The Government has announced plans for a multi-billion pound investment in infrastructure projects over the next decade, including more than £20bn in the West Midlands.
However the bulk of the cash in the region has been dedicated to HS2, with around half of infrastructure spending in the West Midlands hoovered up by the local section of the London-Birmingham line.
A national infrastructure and construction pipeline report shows the spending per head on infrastructure projects in the West Midlands will be £170 - seventh worst in the country and above only London.
When 'mega projects' HS2 and Hinkley Point C nuclear power station are taken into account, the per head spend jumps to £410, third highest in the country behind the South East.
Business leaders and West Midlands Mayor Andy Street say HS2 is vital for the region's prosperity, despite the line's spiralling cost and environmental concerns.
John Spellar, Labour MP for Warley, said people would much rather see investment in "smaller local projects" that provide greater benefits.
He said: "HS2 is a questionable project and given the change in business meeting market due to Covid it needs to be reassessed.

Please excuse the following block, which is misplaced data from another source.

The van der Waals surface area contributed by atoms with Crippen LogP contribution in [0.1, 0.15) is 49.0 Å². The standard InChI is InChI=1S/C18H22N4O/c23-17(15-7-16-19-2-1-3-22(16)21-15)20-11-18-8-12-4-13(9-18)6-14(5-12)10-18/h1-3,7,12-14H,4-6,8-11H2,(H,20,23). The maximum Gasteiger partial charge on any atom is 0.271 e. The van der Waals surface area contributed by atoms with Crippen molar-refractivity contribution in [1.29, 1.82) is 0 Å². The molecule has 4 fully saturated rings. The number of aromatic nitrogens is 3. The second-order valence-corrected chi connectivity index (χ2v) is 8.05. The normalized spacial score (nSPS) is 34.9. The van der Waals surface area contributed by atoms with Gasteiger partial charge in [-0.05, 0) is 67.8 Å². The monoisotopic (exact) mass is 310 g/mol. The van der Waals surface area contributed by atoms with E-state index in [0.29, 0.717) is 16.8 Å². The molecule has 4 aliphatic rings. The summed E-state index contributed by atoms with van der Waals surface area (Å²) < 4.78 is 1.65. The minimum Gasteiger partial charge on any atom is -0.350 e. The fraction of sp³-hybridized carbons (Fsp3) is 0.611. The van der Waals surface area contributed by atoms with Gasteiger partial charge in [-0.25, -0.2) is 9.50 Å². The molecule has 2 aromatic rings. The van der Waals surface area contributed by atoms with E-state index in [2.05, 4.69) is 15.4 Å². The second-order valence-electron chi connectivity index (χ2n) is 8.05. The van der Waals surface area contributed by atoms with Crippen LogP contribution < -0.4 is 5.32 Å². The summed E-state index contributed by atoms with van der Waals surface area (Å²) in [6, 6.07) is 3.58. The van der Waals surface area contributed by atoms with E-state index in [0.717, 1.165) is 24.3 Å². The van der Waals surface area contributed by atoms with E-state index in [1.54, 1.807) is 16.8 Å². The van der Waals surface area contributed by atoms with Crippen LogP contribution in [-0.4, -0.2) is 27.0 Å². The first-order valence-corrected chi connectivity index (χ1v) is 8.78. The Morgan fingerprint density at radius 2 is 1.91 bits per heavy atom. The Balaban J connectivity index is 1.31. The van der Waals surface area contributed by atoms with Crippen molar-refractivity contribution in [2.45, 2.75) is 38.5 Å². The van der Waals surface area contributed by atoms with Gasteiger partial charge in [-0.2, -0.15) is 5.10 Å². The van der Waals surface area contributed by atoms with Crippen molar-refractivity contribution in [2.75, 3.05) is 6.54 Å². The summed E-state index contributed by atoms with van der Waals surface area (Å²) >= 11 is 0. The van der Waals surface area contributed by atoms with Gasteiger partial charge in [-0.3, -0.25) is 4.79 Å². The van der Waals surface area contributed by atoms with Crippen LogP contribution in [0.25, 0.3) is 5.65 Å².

"What people actually want, is for example, more trains going into central Birmingham so they can access the central business district.
"These smaller local projects are more cost effective and people can see the advantages, rather than spending all that money on cutting 20 minutes off a journey to London."
The report also shows the region is lagging behind when it comes to spending on transport, with spending in 2019-20 at £135 per head when HS2 is taken out of the equation.
Only London had a lower transport spend at £98, while the North West was top on £246 per head.
Projects lined up for the West Midlands include more than £180m for Metro line extensions and previously announced funding for the revamp of Birchley Island in Oldbury.
More than £50m has been earmarked for the reinstatement of passenger services on rail lines including Wolverhampton-Walsall.
Ministers say £650bn of private and public investment will be spent on infrastructure projects over the next decade, creating new opportunities for thousands of apprentices, technicians, graduates and skilled workers.